Besides better disease control, Tubbs says growers benefit from a greater plant stand than when they plant single-row peanuts at an equivalent seeding rate. He estimates the advantages of twin-row planting results in a 200 to 600-pound per acre yield increase. “By spreading out the plants, there is less intra-row competition among peanut plants, so they do not compete with each other for space, water, nutrients, etc., as drastically as they do when in single rows,” Tubbs says.
Partly because of better TSWV control with twin-row planting, “we have gotten a yield, usually 200 to 300 pounds per acre, but a 300 to 500-pound per acre potential,” McGriff says, “and grade (1 to 2 points) response to twin over single row on all varieties. But there is limited data on our newer varieties, such as Florida-07, Georgia-07W, Tifguard, etc.”
As he mentioned, grades improved with twin-row, with an average of 71 compared with a 69 grade with single-row. McGriff says the two points extra in grade generated an additional $20 per acre.
With twin-row planted peanuts, the canopy is fuller than with single-row planted peanuts.
Special equipment, such as this Monosem planter, is used to plant twin-row peanuts.
He says the southwest corner of Georgia has definitely adopted twin-row planting by as much as 70 to 80 percent. Growers in the central and southeastern part of Georgia have not adopted the concept of twin-row planting as much. For instance, growers in Coffee County only plant about 20 to 25 percent of their peanuts to twin rows, he says.
In South Carolina, Chapin says twin-row planting offers a consistent yield advantage with Georgia Green, which has a small vine growth. “Yield response is less consistent on newer runners and Virginia types,” he says.
This photo shows the difference in spacing between twin-row and single-row planted peanuts.
Tubbs says the seeding rate for twin-row peanuts isn’t any different than for single-row peanuts when it comes to total seed planted per acre. “This happens by taking half of the seed that would be planted in the equivalent single-row pattern and moving them over to the most adjacent twin row,” he says.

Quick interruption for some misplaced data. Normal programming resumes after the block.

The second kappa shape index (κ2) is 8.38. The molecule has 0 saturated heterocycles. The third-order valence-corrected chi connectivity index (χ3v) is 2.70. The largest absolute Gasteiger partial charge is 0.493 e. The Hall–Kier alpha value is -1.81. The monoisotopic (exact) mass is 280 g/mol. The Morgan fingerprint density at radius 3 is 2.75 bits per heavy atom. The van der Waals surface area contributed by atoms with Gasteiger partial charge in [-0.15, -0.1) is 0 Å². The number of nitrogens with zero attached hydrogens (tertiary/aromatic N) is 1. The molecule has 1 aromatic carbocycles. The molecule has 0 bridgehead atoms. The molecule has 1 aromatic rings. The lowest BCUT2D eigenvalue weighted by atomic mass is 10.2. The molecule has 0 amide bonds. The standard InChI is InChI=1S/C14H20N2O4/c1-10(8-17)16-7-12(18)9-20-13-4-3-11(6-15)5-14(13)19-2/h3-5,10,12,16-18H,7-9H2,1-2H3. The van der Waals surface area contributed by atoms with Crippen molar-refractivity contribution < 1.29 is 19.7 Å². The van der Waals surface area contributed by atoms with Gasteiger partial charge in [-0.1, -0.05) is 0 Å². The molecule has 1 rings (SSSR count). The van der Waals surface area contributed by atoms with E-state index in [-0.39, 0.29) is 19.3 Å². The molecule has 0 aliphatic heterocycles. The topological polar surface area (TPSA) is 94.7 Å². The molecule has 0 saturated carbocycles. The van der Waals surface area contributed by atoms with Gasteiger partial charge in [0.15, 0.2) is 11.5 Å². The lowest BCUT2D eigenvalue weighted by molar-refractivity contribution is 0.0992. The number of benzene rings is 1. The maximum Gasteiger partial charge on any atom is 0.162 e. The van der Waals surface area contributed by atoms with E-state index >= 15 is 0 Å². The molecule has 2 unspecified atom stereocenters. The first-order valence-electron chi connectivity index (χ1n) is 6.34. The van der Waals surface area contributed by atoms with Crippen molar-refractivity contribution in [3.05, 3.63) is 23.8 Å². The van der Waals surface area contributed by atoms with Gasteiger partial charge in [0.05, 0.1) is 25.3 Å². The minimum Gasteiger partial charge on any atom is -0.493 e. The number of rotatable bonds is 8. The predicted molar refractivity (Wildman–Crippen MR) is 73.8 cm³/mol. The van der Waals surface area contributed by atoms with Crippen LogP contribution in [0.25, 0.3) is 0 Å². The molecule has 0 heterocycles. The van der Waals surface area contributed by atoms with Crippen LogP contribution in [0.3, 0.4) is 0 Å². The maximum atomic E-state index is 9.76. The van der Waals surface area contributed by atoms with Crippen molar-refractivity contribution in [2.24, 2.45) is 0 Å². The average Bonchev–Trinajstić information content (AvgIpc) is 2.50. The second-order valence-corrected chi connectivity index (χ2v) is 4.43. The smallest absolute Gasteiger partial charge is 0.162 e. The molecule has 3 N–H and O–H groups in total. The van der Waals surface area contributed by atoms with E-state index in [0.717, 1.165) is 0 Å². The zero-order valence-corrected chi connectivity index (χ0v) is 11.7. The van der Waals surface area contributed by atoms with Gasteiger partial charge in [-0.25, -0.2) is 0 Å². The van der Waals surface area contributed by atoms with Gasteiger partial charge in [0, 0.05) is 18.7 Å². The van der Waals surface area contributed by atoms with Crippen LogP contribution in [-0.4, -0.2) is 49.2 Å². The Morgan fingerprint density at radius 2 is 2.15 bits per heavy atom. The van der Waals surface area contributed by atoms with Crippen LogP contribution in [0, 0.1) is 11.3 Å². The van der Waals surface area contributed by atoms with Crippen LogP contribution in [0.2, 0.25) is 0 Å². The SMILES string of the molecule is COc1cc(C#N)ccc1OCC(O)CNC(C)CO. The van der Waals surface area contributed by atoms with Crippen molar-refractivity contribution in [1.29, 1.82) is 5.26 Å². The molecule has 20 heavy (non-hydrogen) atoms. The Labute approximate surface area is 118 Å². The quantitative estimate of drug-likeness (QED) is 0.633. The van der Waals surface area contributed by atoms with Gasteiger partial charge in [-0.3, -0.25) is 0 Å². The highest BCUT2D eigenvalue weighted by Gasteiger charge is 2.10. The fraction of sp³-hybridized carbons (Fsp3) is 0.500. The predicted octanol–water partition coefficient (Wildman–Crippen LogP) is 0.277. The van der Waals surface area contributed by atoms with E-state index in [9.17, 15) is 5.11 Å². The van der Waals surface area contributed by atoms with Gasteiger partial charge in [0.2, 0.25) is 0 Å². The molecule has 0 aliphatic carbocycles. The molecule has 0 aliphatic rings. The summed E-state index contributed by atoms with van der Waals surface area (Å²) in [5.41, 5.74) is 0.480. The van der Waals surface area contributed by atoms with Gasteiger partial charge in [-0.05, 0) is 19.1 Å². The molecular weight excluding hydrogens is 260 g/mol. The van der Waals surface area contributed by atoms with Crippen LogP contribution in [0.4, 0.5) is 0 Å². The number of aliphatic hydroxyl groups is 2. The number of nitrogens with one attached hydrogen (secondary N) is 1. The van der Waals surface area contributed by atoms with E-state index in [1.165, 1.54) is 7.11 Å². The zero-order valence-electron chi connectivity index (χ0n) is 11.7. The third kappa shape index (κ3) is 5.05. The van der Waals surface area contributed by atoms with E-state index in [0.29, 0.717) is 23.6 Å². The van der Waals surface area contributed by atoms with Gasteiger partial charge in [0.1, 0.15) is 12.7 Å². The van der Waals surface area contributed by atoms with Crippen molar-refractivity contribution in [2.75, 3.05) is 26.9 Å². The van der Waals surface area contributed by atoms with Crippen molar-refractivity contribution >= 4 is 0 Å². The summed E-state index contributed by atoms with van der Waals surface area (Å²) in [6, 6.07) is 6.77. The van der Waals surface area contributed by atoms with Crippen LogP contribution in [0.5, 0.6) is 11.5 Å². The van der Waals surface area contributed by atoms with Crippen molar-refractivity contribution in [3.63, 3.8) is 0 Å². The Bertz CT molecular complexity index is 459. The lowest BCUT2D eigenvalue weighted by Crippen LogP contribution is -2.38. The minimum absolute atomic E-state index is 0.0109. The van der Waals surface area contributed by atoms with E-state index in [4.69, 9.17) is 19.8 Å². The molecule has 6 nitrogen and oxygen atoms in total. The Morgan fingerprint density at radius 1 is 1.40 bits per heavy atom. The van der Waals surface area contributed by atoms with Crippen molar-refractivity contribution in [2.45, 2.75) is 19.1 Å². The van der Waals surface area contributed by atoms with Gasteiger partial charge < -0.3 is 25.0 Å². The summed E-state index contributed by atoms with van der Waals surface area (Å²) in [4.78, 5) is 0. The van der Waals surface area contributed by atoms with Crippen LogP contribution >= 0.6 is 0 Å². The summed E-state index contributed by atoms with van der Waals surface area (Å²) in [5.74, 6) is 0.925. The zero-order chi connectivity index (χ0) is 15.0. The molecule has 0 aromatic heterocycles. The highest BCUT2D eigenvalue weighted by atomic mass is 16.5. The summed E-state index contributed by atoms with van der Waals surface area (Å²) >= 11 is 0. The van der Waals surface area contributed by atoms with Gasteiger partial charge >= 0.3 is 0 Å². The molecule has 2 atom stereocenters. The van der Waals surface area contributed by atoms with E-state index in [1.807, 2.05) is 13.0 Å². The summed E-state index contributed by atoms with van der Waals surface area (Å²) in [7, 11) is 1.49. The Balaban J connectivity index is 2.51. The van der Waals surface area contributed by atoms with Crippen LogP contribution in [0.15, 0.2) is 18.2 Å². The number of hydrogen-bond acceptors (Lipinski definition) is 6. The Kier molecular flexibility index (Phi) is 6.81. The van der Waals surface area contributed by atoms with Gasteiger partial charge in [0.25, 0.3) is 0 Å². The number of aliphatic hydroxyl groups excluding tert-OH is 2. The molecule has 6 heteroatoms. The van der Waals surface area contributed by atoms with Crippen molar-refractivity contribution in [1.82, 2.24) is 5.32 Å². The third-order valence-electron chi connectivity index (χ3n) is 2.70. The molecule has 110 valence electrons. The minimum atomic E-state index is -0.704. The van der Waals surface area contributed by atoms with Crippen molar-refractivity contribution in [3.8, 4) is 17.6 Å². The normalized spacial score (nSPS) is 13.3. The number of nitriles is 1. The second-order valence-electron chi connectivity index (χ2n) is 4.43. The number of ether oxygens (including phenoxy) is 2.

With twin-row planting, Tubbs says if spacing between two twin rows exceeds 9 inches, then growers can face a problem with inverting the rows at digging time. For that reason, he prefers 7-inch spacing. “Any closer than 7 inches,” Tubbs says, “and there is little advantage over being in a single-row pattern, because there becomes increased plant competition, which reduces plant survivability or plant stand. And it also reduces the benefits from a disease control standpoint for TSWV and southern stem rot (white mold).”
Planting twin-row peanuts does have disadvantages. Sometimes twin-row peanuts can create a digging problem; however, Smith says a global positioning system (GPS) eliminates this problem. Chapin advises to use a GPS, because it’s “too hard to find rows on rank-growing Virginia types.”
The other disadvantage Smith sees is that twin-row planting requires two sets of planters. Chapin says the additional equipment for twin-row planting means more costs to growers. Of course, twice the number of planters equals more calibration of that equipment and more things to go wrong in general. He adds that twin-row planting doubles the in-furrow inoculants cost.
Tubbs agrees that the higher costs for a planter and slightly elevated input costs for in-furrow insecticide and inoculants applications are real disadvantages to twin-row planting of peanuts. He says those applications are “not doubled over single row, but modified on a per-acre basis to stay within maximum labeled rates without cutting the per twin row amount in half compared to single rows.”
Another disadvantage Tubbs sees is the potential for more difficult inversion if vegetative growth is excessive.
Rocky Womack has written about agriculture and business for more than 25 years and currently serves as a contributing writer and correspondent for agriculture and business magazines, domestically and internationally. In the past, he has worked as a magazine editor and daily newspaper writer.